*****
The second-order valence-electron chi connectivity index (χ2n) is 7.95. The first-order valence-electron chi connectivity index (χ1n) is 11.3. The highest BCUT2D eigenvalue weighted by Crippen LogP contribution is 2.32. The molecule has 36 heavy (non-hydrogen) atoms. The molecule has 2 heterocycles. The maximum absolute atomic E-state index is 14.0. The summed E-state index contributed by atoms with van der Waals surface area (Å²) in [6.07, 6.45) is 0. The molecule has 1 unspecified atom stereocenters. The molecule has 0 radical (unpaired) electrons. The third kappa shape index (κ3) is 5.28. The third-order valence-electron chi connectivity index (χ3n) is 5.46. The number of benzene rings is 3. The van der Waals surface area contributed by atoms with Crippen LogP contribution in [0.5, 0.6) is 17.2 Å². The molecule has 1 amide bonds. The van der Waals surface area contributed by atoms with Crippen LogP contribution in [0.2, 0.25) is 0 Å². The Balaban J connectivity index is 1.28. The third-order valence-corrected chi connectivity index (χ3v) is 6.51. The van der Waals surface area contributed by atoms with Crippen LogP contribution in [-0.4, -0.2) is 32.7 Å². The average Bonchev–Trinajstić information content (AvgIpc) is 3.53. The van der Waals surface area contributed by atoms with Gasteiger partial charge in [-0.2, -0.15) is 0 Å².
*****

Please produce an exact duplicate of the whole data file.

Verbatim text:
The second-order valence-electron chi connectivity index (χ2n) is 7.95. The first-order valence-electron chi connectivity index (χ1n) is 11.3. The highest BCUT2D eigenvalue weighted by Crippen LogP contribution is 2.32. The molecule has 36 heavy (non-hydrogen) atoms. The molecule has 2 heterocycles. The maximum absolute atomic E-state index is 14.0. The summed E-state index contributed by atoms with van der Waals surface area (Å²) in [6.07, 6.45) is 0. The molecule has 1 unspecified atom stereocenters. The molecule has 0 radical (unpaired) electrons. The third kappa shape index (κ3) is 5.28. The third-order valence-electron chi connectivity index (χ3n) is 5.46. The number of benzene rings is 3. The van der Waals surface area contributed by atoms with Crippen LogP contribution in [0.5, 0.6) is 17.2 Å². The molecule has 1 amide bonds. The van der Waals surface area contributed by atoms with Crippen LogP contribution in [0.2, 0.25) is 0 Å². The Balaban J connectivity index is 1.28. The third-order valence-corrected chi connectivity index (χ3v) is 6.51. The van der Waals surface area contributed by atoms with Crippen LogP contribution in [-0.4, -0.2) is 32.7 Å². The average Bonchev–Trinajstić information content (AvgIpc) is 3.53. The van der Waals surface area contributed by atoms with Gasteiger partial charge in [-0.2, -0.15) is 0 Å².